Synopses & Reviews
Max Edelman was just 17 when the Nazis took him to the first of five work camps, where his only hope of survival was to keep quiet and raise an emotional shield. After witnessing a German Shepherd kill a fellow prisoner, he developed a lifelong fear of dogs. Beaten into blindness by two bored guards, Max survived, buried the past, and moved on. But when he retired, he needed help. After a month of training, he received Calvin, a devoted chocolate Labrador retriever. Calvin guided Max safely through life, but he sensed Max’s distance and reserve. Calvin grew listless and lost weight. Trainers intervened—but to no avail. A few days before Calvin’s inevitable reassignment, Max went for a walk. A car cut into the crosswalk, and Calvin leapt forward, saving Max’s life. Max’s emotional shield dissolved. Calvin sensed the change and immediately improved, guiding Max to greater openness, trust, and engagement with the world. Here is the remarkable, touching story of a man who survived history and the dog that unlocked his heart.
"The subtitle is misleading, as this book is more Holocaust memoir than human/animal story. An opening section describes how Calvin, an 'exceedingly well-mannered and impeccably well-trained' guide dog, cannot bring himself to help Max Edelman, a blind Holocaust survivor; the animal, for some reason, cannot bond with Edelman. But after those four pages, the rest of the book by journalist Peters offers a well-written, grim portrayal of Edelman's struggle to survive imprisonment by the Nazis, which only became more of an uphill battle after a beating left him blind. After the war, he ends up in Cleveland and builds a life, a family, and a career. After retiring in 1990, Edelman agrees to having a guide dog, despite his fear of the animals based on witnessing attack dogs used by the Germans. Calvin receives scant attention, despite the book's title. Given that imbalance, animal lovers are likely to be disappointed, and, based on the title, reaching readers looking for another moving account of enduring unbearable horrors is a long shot. Agent: Andrew Stuart, the Stuart Agency." Publishers Weekly Copyright PWxyz, LLC. All rights reserved.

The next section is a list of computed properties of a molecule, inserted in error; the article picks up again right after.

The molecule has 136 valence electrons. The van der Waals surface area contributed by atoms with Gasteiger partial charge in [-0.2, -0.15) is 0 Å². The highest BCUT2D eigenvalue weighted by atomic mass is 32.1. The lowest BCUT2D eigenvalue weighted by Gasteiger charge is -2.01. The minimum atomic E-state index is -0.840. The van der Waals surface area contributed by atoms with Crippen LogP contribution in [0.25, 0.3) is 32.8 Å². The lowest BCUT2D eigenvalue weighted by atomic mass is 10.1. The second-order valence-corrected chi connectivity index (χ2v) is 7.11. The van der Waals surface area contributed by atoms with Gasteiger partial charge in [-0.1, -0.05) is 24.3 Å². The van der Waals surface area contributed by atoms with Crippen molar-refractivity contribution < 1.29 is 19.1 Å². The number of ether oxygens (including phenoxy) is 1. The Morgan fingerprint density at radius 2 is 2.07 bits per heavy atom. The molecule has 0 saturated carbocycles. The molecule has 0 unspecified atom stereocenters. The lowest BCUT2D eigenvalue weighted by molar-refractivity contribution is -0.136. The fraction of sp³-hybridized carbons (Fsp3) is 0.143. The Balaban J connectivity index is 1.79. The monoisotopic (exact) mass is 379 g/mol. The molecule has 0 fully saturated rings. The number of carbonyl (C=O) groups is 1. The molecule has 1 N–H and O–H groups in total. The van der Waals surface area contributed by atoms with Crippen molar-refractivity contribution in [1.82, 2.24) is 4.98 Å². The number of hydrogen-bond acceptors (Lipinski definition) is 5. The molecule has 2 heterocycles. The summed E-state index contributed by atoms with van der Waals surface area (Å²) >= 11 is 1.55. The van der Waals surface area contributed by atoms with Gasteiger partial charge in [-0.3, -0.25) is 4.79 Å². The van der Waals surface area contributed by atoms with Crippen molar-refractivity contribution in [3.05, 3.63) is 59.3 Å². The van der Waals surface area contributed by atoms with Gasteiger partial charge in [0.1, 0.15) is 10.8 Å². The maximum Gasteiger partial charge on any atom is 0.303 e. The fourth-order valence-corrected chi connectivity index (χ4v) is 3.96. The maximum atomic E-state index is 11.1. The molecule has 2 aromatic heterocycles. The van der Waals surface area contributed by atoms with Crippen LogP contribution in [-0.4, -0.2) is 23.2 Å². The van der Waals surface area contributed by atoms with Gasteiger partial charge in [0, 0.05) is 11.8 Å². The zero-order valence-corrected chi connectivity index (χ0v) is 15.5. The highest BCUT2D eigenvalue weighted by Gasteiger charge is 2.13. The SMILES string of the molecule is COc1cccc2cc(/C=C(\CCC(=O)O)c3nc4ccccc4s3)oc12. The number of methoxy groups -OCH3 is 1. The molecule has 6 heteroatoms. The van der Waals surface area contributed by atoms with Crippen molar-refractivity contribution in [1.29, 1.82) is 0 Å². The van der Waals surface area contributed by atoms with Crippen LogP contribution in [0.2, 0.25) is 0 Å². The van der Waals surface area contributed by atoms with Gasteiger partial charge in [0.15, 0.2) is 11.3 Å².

"A well-written, grim portrayal of Edelman’s struggle to survive."
"Sharon Peters masterfully shares the journey of Calvin, Boychick, and Tobi, the guide dogs who penetrated a Holocaust survivor’s pain, distrust, and blindness. Max Edelman’s life-affirming and exquisitely written story raises love for dogs to a whole new level of respect and gratitude. This book’s messages of hope and healing are impossible to forget and essential to remember."
—Allen and Linda Anderson, cofounders of Angel Animals Network and authors of A Dog Named Leaf: The Hero from Heaven Who Saved My Life
About the Author
Sharon Peters is an award-winning journalist who has worked as a reporter, editor, or consultant for several newspapers and launched the popular weekly "Pet Talk" column in USA Today. She turned her attention to writing about animals after volunteering in Mississippi for several weeks after Hurricane Katrina. She lives in Colorado.